The city of San Francisco, which seems no longer satisfied with just pouring public money into old toilets, is stepping up its toilet game and is prepared to spend up to $1.7 million to build a single toilet in a neighborhood square. it’s finished.
City leaders will meet at Noe Valley Town Square Wednesday afternoon to formally announce a “$1.7 million state funding award” to build toilets there. Online event scheduleAccording to a new report by . San Francisco Chronicle Columnist Heather Knight.
The city’s Department of Recreation and Parks and Public Works will work together to build the expensive toilets, which they expect will take three years to complete.
San Francisco tops the list of the world’s most expensive cities to build, and a proposed multi-million dollar toilet helps explain why. Construction costs are rising everywhere, but the process of installing a single toilet in an already-plumbed San Francisco square involves a maze of planning, permitting, reviewing, and public outreach. , according to Chronicle report.
First, the architect creates a blueprint for the toilet and publishes it for feedback. The Arts Commission’s Civic Design Review Committee is responsible for conducting a “multi-stage review” of the project, as with all projects on public lands. According to the Arts Commission website, “The commission evaluates the design, scale, and accessibility, safety, and aesthetic merit of each project.” appropriate to the context of the city and ensure that the structure is of the highest design quality and reflects the status of the city.”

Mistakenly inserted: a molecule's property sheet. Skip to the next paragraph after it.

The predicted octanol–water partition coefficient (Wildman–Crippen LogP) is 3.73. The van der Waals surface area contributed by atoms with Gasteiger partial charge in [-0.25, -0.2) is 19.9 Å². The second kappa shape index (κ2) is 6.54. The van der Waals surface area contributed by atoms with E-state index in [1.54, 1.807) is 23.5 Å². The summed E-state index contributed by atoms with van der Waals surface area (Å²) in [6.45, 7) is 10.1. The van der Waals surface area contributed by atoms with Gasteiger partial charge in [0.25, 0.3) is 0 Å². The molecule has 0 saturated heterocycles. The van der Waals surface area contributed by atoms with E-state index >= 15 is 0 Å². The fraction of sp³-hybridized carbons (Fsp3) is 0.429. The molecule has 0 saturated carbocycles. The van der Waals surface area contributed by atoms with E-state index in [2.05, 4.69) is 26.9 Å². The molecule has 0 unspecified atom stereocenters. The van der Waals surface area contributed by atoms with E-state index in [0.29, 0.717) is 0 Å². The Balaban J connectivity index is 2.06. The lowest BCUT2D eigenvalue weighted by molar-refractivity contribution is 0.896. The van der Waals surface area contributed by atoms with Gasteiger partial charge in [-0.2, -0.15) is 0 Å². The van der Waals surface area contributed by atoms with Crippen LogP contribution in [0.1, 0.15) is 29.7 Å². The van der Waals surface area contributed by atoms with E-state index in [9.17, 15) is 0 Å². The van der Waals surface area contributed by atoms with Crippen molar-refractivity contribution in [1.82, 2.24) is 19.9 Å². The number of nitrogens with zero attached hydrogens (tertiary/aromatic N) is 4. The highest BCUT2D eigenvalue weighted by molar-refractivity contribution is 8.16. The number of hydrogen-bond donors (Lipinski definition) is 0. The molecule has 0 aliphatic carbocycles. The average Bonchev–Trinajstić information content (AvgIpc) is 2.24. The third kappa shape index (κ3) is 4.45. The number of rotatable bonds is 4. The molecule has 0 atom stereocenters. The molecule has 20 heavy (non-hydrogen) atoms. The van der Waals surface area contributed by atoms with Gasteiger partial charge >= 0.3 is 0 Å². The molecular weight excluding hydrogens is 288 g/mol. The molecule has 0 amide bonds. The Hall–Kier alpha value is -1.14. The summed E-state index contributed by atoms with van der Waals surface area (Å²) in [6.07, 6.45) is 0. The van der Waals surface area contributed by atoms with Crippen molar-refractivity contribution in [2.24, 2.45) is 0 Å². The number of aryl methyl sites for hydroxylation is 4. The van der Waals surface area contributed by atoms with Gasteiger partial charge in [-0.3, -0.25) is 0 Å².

Before a project is submitted for tender, it is subject to review under the California Environmental Quality Act. ChronicleA joint statement from the Rec and Parks Department and the Public Works Department said public restrooms were built by union members who “get a living wage and benefits” and that “it’s not the cheapest way to go, but it reflects San Francisco values.” doing.”
California legislator Matt Haney, who secured $1.7 million in funding from the state to install the toilets, told The Chronicle that he asked for that amount. It’s rough,” he said.
“They told me $1.7 million and I got $1.7 million,” Haney told the paper. Toilets and restrooms – maybe – someday they won’t be of much use to anyone.
Struggling with a nasty homelessness and public defecation crisis, San Francisco needs more public restrooms. 2018 report in Guardian “Why is San Francisco covered in human feces?” 1 City non-profit organization To solve this problem, we turned an old municipal bath into a rolling shower and toilet.
San Francisco also has a history of overspending on seemingly mundane items. Last year, the city spent nearly $500,000 on development. new trash can prototype City leaders were “not happy with the look” of off-the-shelf cans.